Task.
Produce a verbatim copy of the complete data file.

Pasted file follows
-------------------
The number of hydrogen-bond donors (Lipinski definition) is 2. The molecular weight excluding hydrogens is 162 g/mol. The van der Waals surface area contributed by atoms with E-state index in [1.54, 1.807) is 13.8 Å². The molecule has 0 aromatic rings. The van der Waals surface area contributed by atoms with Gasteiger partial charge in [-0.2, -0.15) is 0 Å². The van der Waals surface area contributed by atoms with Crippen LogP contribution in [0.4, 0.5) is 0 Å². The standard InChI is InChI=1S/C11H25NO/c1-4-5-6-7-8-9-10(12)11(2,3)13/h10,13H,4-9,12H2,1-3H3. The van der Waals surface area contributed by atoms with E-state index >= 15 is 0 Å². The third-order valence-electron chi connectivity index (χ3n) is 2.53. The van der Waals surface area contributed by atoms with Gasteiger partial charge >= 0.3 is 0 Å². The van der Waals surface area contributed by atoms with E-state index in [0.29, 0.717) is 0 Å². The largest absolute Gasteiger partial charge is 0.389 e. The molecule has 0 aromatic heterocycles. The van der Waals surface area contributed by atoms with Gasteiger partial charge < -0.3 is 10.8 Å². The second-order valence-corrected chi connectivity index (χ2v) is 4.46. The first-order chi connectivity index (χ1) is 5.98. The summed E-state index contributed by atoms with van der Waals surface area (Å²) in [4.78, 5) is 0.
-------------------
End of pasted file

The number of hydrogen-bond donors (Lipinski definition) is 2. The molecular weight excluding hydrogens is 162 g/mol. The van der Waals surface area contributed by atoms with E-state index in [1.54, 1.807) is 13.8 Å². The molecule has 0 aromatic rings. The van der Waals surface area contributed by atoms with Gasteiger partial charge in [-0.2, -0.15) is 0 Å². The van der Waals surface area contributed by atoms with Crippen LogP contribution in [0.4, 0.5) is 0 Å². The standard InChI is InChI=1S/C11H25NO/c1-4-5-6-7-8-9-10(12)11(2,3)13/h10,13H,4-9,12H2,1-3H3. The van der Waals surface area contributed by atoms with E-state index >= 15 is 0 Å². The third-order valence-electron chi connectivity index (χ3n) is 2.53. The van der Waals surface area contributed by atoms with Gasteiger partial charge >= 0.3 is 0 Å². The van der Waals surface area contributed by atoms with E-state index in [0.29, 0.717) is 0 Å². The largest absolute Gasteiger partial charge is 0.389 e. The molecule has 0 aromatic heterocycles. The van der Waals surface area contributed by atoms with Gasteiger partial charge < -0.3 is 10.8 Å². The second-order valence-corrected chi connectivity index (χ2v) is 4.46. The first-order chi connectivity index (χ1) is 5.98. The summed E-state index contributed by atoms with van der Waals surface area (Å²) in [4.78, 5) is 0.